From self check-out lanes at Walmart to automated ordering kiosks at McDonald’s, workers in Iowa and across the country are being replaced by machines.
The idea that automated intelligence is taking over good-paying jobs may seem like something that doesn’t need to be addressed for another decade or two, but one Iowa expert said computers have been stripping workers of their American dreams since the ‘90s.
It started with the advent of the internet, which has pushed most stable jobs out of the economy and has replaced them with “gig economy” jobs from the beginning.
“The internet has allowed consumers to bypass the local mom and pop shops,” said Jay Smith, an attorney who represents several local United Food and Commercial Workers unions in Iowa.
As a result, many of those local stores and the jobs they provide have disappeared.
“There’s going to be other jobs associated with providing the consumer the product that they want, but those jobs are generally paid less and have less benefits than the system that we had for 50 years or however long we’ve had it,” Smith said. “We have this new economy. We have this new technology. But, we don’t have legislation and laws in the books that deal with it and protect workers given the new reality of how companies and multinational corporations are utilizing the technology.”
Instead of taking orders at McDonald’s, workers are now hired by services such as Grubhub to deliver food from fast food chains and other restaurants directly to the consumers doors. Oftentimes, those delivery services view their workers as “independent contractors” rather than employees, which means the workers don’t get full-time benefits and they don’t have the right to unionize.
Iowa Governor Kim Reynolds actually signed a bill into law in 2018 that defines workers as “independent contractors” if the “designated marketplace” does not specify which hours workers must be on the job.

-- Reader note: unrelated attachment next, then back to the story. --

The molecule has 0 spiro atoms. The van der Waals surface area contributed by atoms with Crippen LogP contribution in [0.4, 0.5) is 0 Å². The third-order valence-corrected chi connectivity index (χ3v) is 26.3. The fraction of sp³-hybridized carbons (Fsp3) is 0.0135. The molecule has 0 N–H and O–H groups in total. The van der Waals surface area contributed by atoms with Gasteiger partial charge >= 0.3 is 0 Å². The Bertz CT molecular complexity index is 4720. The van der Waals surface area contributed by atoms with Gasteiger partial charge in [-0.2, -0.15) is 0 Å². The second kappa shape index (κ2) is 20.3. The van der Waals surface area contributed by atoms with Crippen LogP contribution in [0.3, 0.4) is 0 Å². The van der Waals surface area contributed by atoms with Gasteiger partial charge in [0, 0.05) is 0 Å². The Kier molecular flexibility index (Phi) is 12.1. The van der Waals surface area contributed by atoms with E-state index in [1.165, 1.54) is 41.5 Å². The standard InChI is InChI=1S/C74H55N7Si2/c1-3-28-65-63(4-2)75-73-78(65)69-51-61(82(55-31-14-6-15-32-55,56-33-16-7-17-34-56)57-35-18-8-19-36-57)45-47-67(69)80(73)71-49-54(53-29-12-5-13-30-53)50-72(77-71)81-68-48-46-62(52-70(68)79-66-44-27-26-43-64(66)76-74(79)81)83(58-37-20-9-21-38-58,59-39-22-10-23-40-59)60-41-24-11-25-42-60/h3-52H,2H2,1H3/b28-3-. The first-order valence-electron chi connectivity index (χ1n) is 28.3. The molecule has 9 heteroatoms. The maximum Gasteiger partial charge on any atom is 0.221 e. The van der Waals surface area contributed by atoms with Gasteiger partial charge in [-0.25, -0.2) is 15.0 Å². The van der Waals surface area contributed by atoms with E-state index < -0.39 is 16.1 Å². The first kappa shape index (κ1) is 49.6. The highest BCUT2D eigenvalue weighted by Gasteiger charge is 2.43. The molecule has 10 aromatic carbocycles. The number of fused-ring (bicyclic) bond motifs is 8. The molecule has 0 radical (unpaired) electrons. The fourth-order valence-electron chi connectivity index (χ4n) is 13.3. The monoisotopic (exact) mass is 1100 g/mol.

Since the workers can’t unionize, it’s going to be tough for the workers to make the case they deserve full-time benefits.
The only way the “gig economy” is going to change, Smith said, is if legislators redefine what an independent contractor is. But he doubts the laws will change in Iowa anytime soon.
“I don’t think at this point, given who is power in the State of Iowa, that the Republican majority and the Governor are concerned about this issue in the least. I don’t,” Smith said. “They’ll cite the low unemployment numbers, but the problem with those numbers is people having to work two and three jobs.”
Secretary-Treasurer of the Iowa Federation of Labor Charlie Wishman also said he doesn’t believe the “gig economy” will go away on it’s own. But, he said, that doesn’t mean workers participating in it need to be harmed by it.
“It’s pretty simple, these companies want to operate like a business but don’t want to take care of the workers who perform the labor,” Wishman said. “This clearly puts other businesses and their employees who do things the right way like paying worker’s compensation, overtime, unemployment, and that follow existing labor law at a disadvantage. We have to ask ourselves what kind of economy we want — one that benefits society as a whole, or one where everyone is on their own with no protections.”
Another challenge gig economy workers are facing is that they aren’t often in the same place at the same time. Uber drivers, for example, don’t check in at the same place at the same time every day, so they don’t often talk to each other and oftentimes don’t even know their colleagues.
With little chance of a Republican-led legislature passing the law it will take to ensure workers their rights and no opportunity for gig workers to organize, Smith said he’s not sure how workers will be able to regain their rights.
“I don’t know what it’s going take – mass walkouts, or sit-down strikes, maybe,” Smith said. “But the gig economy is so transactional that it’s difficult to organize workers who are in that economy together to speak with one voice.”
While Iowa’s Republican lawmakers may not be too concerned about the ramifications of stripping workers of their rights, 2020 Democratic presidential candidates have taken notice of the ramifications the gig economy and artificial intelligence has already had on workers.
Entrepreneur Andrew Yang is running his campaign on the idea the most common jobs in the United States economy are getting eliminated progressively by artificial intelligence and new technologies.
Part of his solution to the problem is to offer a $1,000 monthly “freedom dividend” or a universal basic income to every person living in the United States.
Other candidates, such as Elizabeth Warren and Bernie Sanders, have proponents of Medicare for All, which would provide everyone with government-sponsored health care, so citizens won’t be reliant on their employer’s health care plans.
by Paige Godden
Photo via Shop Blocks